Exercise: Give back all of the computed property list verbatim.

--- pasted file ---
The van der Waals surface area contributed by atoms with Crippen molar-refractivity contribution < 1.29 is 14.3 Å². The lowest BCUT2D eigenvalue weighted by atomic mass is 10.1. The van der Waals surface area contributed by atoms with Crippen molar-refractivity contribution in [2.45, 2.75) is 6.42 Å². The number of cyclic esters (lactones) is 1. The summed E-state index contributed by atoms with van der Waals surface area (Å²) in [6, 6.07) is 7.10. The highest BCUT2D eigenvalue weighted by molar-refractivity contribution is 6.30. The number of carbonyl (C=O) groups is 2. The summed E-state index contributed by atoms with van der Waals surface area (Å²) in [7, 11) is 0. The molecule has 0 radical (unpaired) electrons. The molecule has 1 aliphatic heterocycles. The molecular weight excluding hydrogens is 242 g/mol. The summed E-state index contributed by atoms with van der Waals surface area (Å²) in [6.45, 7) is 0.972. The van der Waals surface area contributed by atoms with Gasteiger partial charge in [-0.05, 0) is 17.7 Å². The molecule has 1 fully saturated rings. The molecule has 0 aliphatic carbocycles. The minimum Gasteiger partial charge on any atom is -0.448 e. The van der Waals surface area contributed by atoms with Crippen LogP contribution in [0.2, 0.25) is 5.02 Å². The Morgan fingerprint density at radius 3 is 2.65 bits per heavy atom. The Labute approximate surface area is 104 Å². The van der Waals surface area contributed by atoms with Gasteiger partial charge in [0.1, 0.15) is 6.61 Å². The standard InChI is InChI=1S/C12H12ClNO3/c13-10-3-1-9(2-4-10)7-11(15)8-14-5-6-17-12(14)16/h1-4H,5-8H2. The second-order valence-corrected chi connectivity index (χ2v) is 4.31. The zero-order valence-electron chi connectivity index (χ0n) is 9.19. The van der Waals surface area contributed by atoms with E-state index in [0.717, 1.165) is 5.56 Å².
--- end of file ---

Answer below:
The van der Waals surface area contributed by atoms with Crippen molar-refractivity contribution < 1.29 is 14.3 Å². The lowest BCUT2D eigenvalue weighted by atomic mass is 10.1. The van der Waals surface area contributed by atoms with Crippen molar-refractivity contribution in [2.45, 2.75) is 6.42 Å². The number of cyclic esters (lactones) is 1. The summed E-state index contributed by atoms with van der Waals surface area (Å²) in [6, 6.07) is 7.10. The highest BCUT2D eigenvalue weighted by molar-refractivity contribution is 6.30. The number of carbonyl (C=O) groups is 2. The summed E-state index contributed by atoms with van der Waals surface area (Å²) in [7, 11) is 0. The molecule has 0 radical (unpaired) electrons. The molecule has 1 aliphatic heterocycles. The molecular weight excluding hydrogens is 242 g/mol. The summed E-state index contributed by atoms with van der Waals surface area (Å²) in [6.45, 7) is 0.972. The van der Waals surface area contributed by atoms with Gasteiger partial charge in [-0.05, 0) is 17.7 Å². The molecule has 1 fully saturated rings. The molecule has 0 aliphatic carbocycles. The minimum Gasteiger partial charge on any atom is -0.448 e. The van der Waals surface area contributed by atoms with Crippen LogP contribution in [0.2, 0.25) is 5.02 Å². The Morgan fingerprint density at radius 3 is 2.65 bits per heavy atom. The Labute approximate surface area is 104 Å². The van der Waals surface area contributed by atoms with Gasteiger partial charge in [0.1, 0.15) is 6.61 Å². The standard InChI is InChI=1S/C12H12ClNO3/c13-10-3-1-9(2-4-10)7-11(15)8-14-5-6-17-12(14)16/h1-4H,5-8H2. The second-order valence-corrected chi connectivity index (χ2v) is 4.31. The zero-order valence-electron chi connectivity index (χ0n) is 9.19. The van der Waals surface area contributed by atoms with E-state index in [0.717, 1.165) is 5.56 Å².